# Three is the key

Another puzzle in the spirit of the Density™ puzzle. This one requires coordination plus some basic math. Enjoy!

Hint 1

A coordinate consists of two numbers. The words in the intro, "...coordination plus...", is a hint.

Hint 2

Histogram

Hint 3

When hint 1 is done, the diagram is no longer needed.

It seems to me that the answer is:

TERNANY - although I don't recognise this as a word, it is presumably some kind of pun on the word 'ternary'?

How did I get this? Well, first note that the diagram represents:

A scatter plot, where the 0-axes are alternately black and white, representing units, and the purple pixels represent the points that have been plotted upon it.

If we:

Read off the (x,y)-coordinates of each point (as hinted at by the use of 'coordination' in the flavour text), we find the following list of coordinates:

(0,1), (1,0), (1,2), (3,0), (2,3), (1,5), (5,1), (3,4), (4,3), (6,4), (4,7), (0,12), (10,2), (5,10), (7,9), (7,10), (6,12), (8,10), (10,9), (12,7), (8,12), (11,9), (10,11)

Next, use the second clue provided in the flavour text:

And - cued by 'plus' - add together the numbers in each coordinate pair to get the following list of numbers:

1, 1, 3, 3, 5, 6, 6, 7, 7, 10, 11, 12, 12, 15, 16, 17, 18, 18, 19, 19, 20, 20, 21

Following the second hint, we can now:

Treat these numbers as a dataset and plot each number's frequency of appearance as a histogram (to which there is a subtle graphical hint in the diagram itself, as a curved histogram-like shape can be seen among the purple plotted data points):

We can see from this that:

No number appears more than twice, and the range of the numbers is 21, which is divisible by 3 (and after all, the title tells us '3 is the key'...) - in fact it is 7 times 3, and we are looking for a seven-letter answer... so how about we try dividing this histogram into seven equal parts, and interpret each triple using ternary? So, dividing the histogram like this:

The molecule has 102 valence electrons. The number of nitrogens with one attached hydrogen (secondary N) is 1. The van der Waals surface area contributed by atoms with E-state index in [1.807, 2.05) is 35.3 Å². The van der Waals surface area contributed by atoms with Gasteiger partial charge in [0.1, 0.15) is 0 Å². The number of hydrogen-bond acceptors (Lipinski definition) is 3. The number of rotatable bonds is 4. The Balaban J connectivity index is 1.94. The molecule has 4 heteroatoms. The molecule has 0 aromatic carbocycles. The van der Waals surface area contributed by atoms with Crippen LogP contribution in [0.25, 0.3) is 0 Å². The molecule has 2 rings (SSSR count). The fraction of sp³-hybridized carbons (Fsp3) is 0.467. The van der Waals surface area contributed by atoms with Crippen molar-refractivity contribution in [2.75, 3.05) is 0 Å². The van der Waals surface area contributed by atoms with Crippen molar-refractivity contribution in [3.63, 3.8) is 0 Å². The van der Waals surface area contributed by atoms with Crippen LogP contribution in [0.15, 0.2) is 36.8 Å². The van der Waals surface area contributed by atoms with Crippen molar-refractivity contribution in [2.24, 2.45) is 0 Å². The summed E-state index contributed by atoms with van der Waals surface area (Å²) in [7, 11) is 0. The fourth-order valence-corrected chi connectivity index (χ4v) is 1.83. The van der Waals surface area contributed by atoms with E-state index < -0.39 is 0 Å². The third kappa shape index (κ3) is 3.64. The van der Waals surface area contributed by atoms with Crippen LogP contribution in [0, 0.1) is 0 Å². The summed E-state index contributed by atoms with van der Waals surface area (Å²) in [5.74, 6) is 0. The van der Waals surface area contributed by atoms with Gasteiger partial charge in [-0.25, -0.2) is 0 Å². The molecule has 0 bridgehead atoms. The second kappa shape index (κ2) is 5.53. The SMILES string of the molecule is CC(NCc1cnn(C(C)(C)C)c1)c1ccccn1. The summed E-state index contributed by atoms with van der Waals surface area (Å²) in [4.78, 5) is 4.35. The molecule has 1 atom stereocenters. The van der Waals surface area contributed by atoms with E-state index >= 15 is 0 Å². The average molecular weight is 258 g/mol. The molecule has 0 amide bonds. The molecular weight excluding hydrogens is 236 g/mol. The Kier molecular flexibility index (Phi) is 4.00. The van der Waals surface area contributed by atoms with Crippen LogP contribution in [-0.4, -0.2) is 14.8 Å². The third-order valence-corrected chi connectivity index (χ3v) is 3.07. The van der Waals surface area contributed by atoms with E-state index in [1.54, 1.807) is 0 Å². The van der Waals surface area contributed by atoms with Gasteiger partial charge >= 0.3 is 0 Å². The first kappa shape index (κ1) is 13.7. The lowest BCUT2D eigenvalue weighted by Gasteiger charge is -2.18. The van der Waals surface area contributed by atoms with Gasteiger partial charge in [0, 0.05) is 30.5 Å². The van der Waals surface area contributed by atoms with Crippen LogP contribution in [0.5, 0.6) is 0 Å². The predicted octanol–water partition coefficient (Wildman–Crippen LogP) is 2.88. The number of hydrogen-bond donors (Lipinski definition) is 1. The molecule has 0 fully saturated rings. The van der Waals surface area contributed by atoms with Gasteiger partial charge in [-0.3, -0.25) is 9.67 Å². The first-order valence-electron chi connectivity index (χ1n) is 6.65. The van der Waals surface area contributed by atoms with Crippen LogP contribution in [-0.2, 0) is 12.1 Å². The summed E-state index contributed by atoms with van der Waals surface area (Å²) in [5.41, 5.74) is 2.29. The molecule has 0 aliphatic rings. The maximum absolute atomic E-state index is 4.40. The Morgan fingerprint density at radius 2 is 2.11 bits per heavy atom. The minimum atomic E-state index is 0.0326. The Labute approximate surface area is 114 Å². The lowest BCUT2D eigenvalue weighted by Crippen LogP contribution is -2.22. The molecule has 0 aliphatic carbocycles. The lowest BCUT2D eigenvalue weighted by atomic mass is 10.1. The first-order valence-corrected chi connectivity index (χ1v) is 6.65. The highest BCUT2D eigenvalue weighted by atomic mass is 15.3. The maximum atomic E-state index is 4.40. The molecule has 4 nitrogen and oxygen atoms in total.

We can now extract the seven ternary triples: 202, 012, 200, 112, 001, 112 and 221.

These convert into decimal as: 20, 5, 18, 14, 1, 14 and 25.

And these then convert via A1Z26 into the final answer of TERNANY.

Disclaimer: This answer was arrived at entirely independently to others. My dataset is the same as @Randal'Thor's (just ordered differently) and was derived in the same way at a similar time, while @Avi's answer (with similar deductions after the publishing of the third hint) only loaded in my browser after pressing the submit button for this answer(!), which contains further steps and deductions not present in the other two :)

• Well done! The intended answer was rot13(GREANEL) but I somehow messed up with the second R. Bummer! Anyway, super job (as usual)! – Jens Feb 20 at 21:59
• @Jens I did wonder if that might have been a slip-up, but I wanted to give you the benefit of the doubt and assume that there was some kind of 'toe tactic' pun going on that I wasn't quite seeing just yet! :) – Stiv Feb 20 at 22:01

I have no idea if I'm on the right track here, but let's give it a try.

Observations:

• Aside from the green background, every cell is black, white, or purple.
• The black and white ones are (more or less) alternating along the left and bottom edges.